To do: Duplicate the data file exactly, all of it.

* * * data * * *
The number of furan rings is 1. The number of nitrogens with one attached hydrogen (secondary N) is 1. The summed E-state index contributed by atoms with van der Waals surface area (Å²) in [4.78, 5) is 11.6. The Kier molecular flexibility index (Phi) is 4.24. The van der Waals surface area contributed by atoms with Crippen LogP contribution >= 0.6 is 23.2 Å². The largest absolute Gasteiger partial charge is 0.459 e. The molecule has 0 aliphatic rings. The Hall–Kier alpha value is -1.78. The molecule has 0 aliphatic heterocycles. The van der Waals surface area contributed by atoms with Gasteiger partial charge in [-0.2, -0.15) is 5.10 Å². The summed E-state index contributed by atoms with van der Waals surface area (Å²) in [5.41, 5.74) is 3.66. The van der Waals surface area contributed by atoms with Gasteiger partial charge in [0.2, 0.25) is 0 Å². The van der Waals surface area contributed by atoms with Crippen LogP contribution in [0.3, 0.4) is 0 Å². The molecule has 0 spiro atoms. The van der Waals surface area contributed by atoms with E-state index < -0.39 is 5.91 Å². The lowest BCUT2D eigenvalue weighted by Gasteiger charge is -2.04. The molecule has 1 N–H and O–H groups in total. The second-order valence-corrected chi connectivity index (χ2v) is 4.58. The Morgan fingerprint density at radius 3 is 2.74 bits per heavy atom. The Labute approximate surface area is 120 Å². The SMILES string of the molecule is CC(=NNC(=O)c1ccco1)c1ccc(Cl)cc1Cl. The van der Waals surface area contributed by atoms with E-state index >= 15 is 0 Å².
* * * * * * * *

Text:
The number of furan rings is 1. The number of nitrogens with one attached hydrogen (secondary N) is 1. The summed E-state index contributed by atoms with van der Waals surface area (Å²) in [4.78, 5) is 11.6. The Kier molecular flexibility index (Phi) is 4.24. The van der Waals surface area contributed by atoms with Crippen LogP contribution >= 0.6 is 23.2 Å². The largest absolute Gasteiger partial charge is 0.459 e. The molecule has 0 aliphatic rings. The Hall–Kier alpha value is -1.78. The molecule has 0 aliphatic heterocycles. The van der Waals surface area contributed by atoms with Gasteiger partial charge in [-0.2, -0.15) is 5.10 Å². The summed E-state index contributed by atoms with van der Waals surface area (Å²) in [5.41, 5.74) is 3.66. The van der Waals surface area contributed by atoms with Gasteiger partial charge in [0.2, 0.25) is 0 Å². The van der Waals surface area contributed by atoms with Crippen LogP contribution in [0.3, 0.4) is 0 Å². The molecule has 0 spiro atoms. The van der Waals surface area contributed by atoms with E-state index < -0.39 is 5.91 Å². The lowest BCUT2D eigenvalue weighted by Gasteiger charge is -2.04. The molecule has 1 N–H and O–H groups in total. The second-order valence-corrected chi connectivity index (χ2v) is 4.58. The Morgan fingerprint density at radius 3 is 2.74 bits per heavy atom. The Labute approximate surface area is 120 Å². The SMILES string of the molecule is CC(=NNC(=O)c1ccco1)c1ccc(Cl)cc1Cl. The van der Waals surface area contributed by atoms with E-state index >= 15 is 0 Å².